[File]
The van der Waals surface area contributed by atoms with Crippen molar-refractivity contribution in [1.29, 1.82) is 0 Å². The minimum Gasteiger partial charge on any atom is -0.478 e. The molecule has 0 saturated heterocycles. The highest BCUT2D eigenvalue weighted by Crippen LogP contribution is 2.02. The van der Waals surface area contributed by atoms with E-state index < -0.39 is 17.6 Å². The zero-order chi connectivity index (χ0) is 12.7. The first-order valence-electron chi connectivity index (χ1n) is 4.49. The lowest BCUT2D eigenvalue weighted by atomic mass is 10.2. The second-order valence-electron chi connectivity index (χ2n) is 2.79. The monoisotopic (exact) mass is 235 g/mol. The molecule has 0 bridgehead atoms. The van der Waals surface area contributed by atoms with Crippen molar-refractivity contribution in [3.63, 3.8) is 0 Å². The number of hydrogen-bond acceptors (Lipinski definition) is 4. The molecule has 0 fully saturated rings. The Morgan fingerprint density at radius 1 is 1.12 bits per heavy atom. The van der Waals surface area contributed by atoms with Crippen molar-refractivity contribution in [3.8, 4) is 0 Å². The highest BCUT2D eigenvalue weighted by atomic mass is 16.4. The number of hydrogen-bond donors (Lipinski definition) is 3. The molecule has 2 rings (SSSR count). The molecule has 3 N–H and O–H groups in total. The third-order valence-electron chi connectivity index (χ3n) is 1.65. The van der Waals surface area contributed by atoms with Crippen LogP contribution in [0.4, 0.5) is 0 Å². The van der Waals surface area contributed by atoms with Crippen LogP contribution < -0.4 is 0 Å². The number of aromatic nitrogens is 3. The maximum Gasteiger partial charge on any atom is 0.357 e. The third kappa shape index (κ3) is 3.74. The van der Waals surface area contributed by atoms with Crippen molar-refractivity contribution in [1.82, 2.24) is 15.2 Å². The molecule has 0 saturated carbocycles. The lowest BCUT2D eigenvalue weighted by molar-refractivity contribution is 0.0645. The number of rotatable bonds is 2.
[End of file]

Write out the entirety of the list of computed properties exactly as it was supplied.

The van der Waals surface area contributed by atoms with Crippen molar-refractivity contribution in [1.29, 1.82) is 0 Å². The minimum Gasteiger partial charge on any atom is -0.478 e. The molecule has 0 saturated heterocycles. The highest BCUT2D eigenvalue weighted by Crippen LogP contribution is 2.02. The van der Waals surface area contributed by atoms with E-state index < -0.39 is 17.6 Å². The zero-order chi connectivity index (χ0) is 12.7. The first-order valence-electron chi connectivity index (χ1n) is 4.49. The lowest BCUT2D eigenvalue weighted by atomic mass is 10.2. The second-order valence-electron chi connectivity index (χ2n) is 2.79. The monoisotopic (exact) mass is 235 g/mol. The molecule has 0 bridgehead atoms. The van der Waals surface area contributed by atoms with Crippen molar-refractivity contribution in [3.63, 3.8) is 0 Å². The number of hydrogen-bond acceptors (Lipinski definition) is 4. The molecule has 0 fully saturated rings. The Morgan fingerprint density at radius 1 is 1.12 bits per heavy atom. The van der Waals surface area contributed by atoms with Crippen molar-refractivity contribution in [3.8, 4) is 0 Å². The highest BCUT2D eigenvalue weighted by atomic mass is 16.4. The number of hydrogen-bond donors (Lipinski definition) is 3. The molecule has 2 rings (SSSR count). The molecule has 3 N–H and O–H groups in total. The third-order valence-electron chi connectivity index (χ3n) is 1.65. The van der Waals surface area contributed by atoms with Crippen LogP contribution in [0.4, 0.5) is 0 Å². The van der Waals surface area contributed by atoms with Crippen LogP contribution < -0.4 is 0 Å². The number of aromatic nitrogens is 3. The maximum Gasteiger partial charge on any atom is 0.357 e. The third kappa shape index (κ3) is 3.74. The van der Waals surface area contributed by atoms with Crippen molar-refractivity contribution in [1.82, 2.24) is 15.2 Å². The molecule has 0 saturated carbocycles. The lowest BCUT2D eigenvalue weighted by molar-refractivity contribution is 0.0645. The number of rotatable bonds is 2.